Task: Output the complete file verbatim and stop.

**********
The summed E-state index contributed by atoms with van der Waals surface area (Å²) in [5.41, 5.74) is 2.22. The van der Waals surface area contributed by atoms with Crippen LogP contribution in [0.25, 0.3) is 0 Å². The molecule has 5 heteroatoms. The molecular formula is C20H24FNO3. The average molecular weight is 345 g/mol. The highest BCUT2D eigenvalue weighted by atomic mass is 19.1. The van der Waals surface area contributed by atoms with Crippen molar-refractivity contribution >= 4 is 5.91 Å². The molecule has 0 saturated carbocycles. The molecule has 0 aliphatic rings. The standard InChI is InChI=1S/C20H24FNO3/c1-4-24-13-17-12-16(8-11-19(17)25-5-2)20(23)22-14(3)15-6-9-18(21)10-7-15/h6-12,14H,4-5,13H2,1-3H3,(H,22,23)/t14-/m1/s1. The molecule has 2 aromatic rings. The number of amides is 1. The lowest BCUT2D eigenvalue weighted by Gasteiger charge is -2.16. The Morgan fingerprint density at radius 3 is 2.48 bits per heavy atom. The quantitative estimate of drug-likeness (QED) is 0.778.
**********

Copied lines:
The summed E-state index contributed by atoms with van der Waals surface area (Å²) in [5.41, 5.74) is 2.22. The van der Waals surface area contributed by atoms with Crippen LogP contribution in [0.25, 0.3) is 0 Å². The molecule has 5 heteroatoms. The molecular formula is C20H24FNO3. The average molecular weight is 345 g/mol. The highest BCUT2D eigenvalue weighted by atomic mass is 19.1. The van der Waals surface area contributed by atoms with Crippen molar-refractivity contribution >= 4 is 5.91 Å². The molecule has 0 saturated carbocycles. The molecule has 0 aliphatic rings. The standard InChI is InChI=1S/C20H24FNO3/c1-4-24-13-17-12-16(8-11-19(17)25-5-2)20(23)22-14(3)15-6-9-18(21)10-7-15/h6-12,14H,4-5,13H2,1-3H3,(H,22,23)/t14-/m1/s1. The molecule has 2 aromatic rings. The number of amides is 1. The lowest BCUT2D eigenvalue weighted by Gasteiger charge is -2.16. The Morgan fingerprint density at radius 3 is 2.48 bits per heavy atom. The quantitative estimate of drug-likeness (QED) is 0.778.